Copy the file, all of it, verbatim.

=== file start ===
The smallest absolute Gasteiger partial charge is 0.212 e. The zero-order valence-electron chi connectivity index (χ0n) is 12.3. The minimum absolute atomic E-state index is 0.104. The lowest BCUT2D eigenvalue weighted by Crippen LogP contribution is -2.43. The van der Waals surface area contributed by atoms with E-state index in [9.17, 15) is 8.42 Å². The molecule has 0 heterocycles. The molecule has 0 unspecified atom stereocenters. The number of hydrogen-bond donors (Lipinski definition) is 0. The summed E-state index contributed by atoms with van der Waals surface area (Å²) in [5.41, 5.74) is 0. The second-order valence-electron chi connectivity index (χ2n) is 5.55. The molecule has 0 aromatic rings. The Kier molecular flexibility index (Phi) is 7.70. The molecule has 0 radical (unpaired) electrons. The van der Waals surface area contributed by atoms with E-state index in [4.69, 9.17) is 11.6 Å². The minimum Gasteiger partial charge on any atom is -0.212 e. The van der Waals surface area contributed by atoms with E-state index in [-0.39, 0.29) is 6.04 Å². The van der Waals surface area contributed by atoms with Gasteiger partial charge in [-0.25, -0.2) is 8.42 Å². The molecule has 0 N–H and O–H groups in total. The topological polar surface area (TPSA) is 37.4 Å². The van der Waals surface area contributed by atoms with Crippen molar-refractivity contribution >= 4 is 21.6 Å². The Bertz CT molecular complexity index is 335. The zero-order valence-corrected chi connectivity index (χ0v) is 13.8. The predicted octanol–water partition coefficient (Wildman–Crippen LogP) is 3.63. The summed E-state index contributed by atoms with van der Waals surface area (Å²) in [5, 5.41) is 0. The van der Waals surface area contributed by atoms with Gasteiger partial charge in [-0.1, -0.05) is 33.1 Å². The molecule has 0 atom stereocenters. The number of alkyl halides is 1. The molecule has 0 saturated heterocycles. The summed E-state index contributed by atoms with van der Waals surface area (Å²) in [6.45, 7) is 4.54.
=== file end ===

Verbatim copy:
The smallest absolute Gasteiger partial charge is 0.212 e. The zero-order valence-electron chi connectivity index (χ0n) is 12.3. The minimum absolute atomic E-state index is 0.104. The lowest BCUT2D eigenvalue weighted by Crippen LogP contribution is -2.43. The van der Waals surface area contributed by atoms with E-state index in [9.17, 15) is 8.42 Å². The molecule has 0 heterocycles. The molecule has 0 unspecified atom stereocenters. The number of hydrogen-bond donors (Lipinski definition) is 0. The summed E-state index contributed by atoms with van der Waals surface area (Å²) in [5.41, 5.74) is 0. The second-order valence-electron chi connectivity index (χ2n) is 5.55. The molecule has 0 aromatic rings. The Kier molecular flexibility index (Phi) is 7.70. The molecule has 0 radical (unpaired) electrons. The van der Waals surface area contributed by atoms with E-state index in [4.69, 9.17) is 11.6 Å². The minimum Gasteiger partial charge on any atom is -0.212 e. The van der Waals surface area contributed by atoms with E-state index in [-0.39, 0.29) is 6.04 Å². The van der Waals surface area contributed by atoms with Gasteiger partial charge in [-0.25, -0.2) is 8.42 Å². The molecule has 0 N–H and O–H groups in total. The topological polar surface area (TPSA) is 37.4 Å². The van der Waals surface area contributed by atoms with Crippen molar-refractivity contribution >= 4 is 21.6 Å². The Bertz CT molecular complexity index is 335. The zero-order valence-corrected chi connectivity index (χ0v) is 13.8. The predicted octanol–water partition coefficient (Wildman–Crippen LogP) is 3.63. The summed E-state index contributed by atoms with van der Waals surface area (Å²) in [5, 5.41) is 0. The van der Waals surface area contributed by atoms with Gasteiger partial charge in [-0.1, -0.05) is 33.1 Å². The molecule has 0 atom stereocenters. The number of alkyl halides is 1. The molecule has 0 saturated heterocycles. The summed E-state index contributed by atoms with van der Waals surface area (Å²) in [6.45, 7) is 4.54.